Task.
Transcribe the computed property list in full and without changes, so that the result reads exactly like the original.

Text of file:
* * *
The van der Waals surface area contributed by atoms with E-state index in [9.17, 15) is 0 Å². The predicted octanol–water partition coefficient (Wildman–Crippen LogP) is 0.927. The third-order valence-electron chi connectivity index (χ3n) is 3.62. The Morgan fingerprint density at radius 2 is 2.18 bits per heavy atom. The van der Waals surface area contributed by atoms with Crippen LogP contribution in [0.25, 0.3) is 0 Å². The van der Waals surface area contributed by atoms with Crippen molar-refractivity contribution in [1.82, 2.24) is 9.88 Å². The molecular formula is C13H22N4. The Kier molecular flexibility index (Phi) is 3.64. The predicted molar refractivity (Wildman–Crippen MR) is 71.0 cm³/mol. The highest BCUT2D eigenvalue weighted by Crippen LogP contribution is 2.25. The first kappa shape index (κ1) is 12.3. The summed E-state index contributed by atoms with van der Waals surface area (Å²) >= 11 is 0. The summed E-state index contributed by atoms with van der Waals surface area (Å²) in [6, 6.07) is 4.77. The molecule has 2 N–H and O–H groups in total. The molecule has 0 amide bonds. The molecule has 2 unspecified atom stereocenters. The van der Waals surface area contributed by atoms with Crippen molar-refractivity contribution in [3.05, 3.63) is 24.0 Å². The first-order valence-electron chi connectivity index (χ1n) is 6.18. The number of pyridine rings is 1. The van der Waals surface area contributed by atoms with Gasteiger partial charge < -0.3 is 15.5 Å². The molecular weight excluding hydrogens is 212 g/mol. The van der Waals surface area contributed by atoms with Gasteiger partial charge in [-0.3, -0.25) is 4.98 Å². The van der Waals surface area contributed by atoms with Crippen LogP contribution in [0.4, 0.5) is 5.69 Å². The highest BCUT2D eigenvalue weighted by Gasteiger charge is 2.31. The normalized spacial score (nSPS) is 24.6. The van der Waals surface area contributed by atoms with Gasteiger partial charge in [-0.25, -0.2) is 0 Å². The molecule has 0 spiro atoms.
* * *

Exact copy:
The van der Waals surface area contributed by atoms with E-state index in [9.17, 15) is 0 Å². The predicted octanol–water partition coefficient (Wildman–Crippen LogP) is 0.927. The third-order valence-electron chi connectivity index (χ3n) is 3.62. The Morgan fingerprint density at radius 2 is 2.18 bits per heavy atom. The van der Waals surface area contributed by atoms with Crippen LogP contribution in [0.25, 0.3) is 0 Å². The van der Waals surface area contributed by atoms with Crippen molar-refractivity contribution in [1.82, 2.24) is 9.88 Å². The molecular formula is C13H22N4. The Kier molecular flexibility index (Phi) is 3.64. The predicted molar refractivity (Wildman–Crippen MR) is 71.0 cm³/mol. The highest BCUT2D eigenvalue weighted by Crippen LogP contribution is 2.25. The first kappa shape index (κ1) is 12.3. The summed E-state index contributed by atoms with van der Waals surface area (Å²) >= 11 is 0. The summed E-state index contributed by atoms with van der Waals surface area (Å²) in [6, 6.07) is 4.77. The molecule has 2 N–H and O–H groups in total. The molecule has 0 amide bonds. The molecule has 2 unspecified atom stereocenters. The van der Waals surface area contributed by atoms with Crippen molar-refractivity contribution in [3.05, 3.63) is 24.0 Å². The first-order valence-electron chi connectivity index (χ1n) is 6.18. The number of pyridine rings is 1. The van der Waals surface area contributed by atoms with Gasteiger partial charge < -0.3 is 15.5 Å². The molecular weight excluding hydrogens is 212 g/mol. The van der Waals surface area contributed by atoms with Gasteiger partial charge in [-0.3, -0.25) is 4.98 Å². The van der Waals surface area contributed by atoms with Crippen LogP contribution in [0.4, 0.5) is 5.69 Å². The highest BCUT2D eigenvalue weighted by Gasteiger charge is 2.31. The normalized spacial score (nSPS) is 24.6. The van der Waals surface area contributed by atoms with Gasteiger partial charge in [-0.25, -0.2) is 0 Å². The molecule has 0 spiro atoms.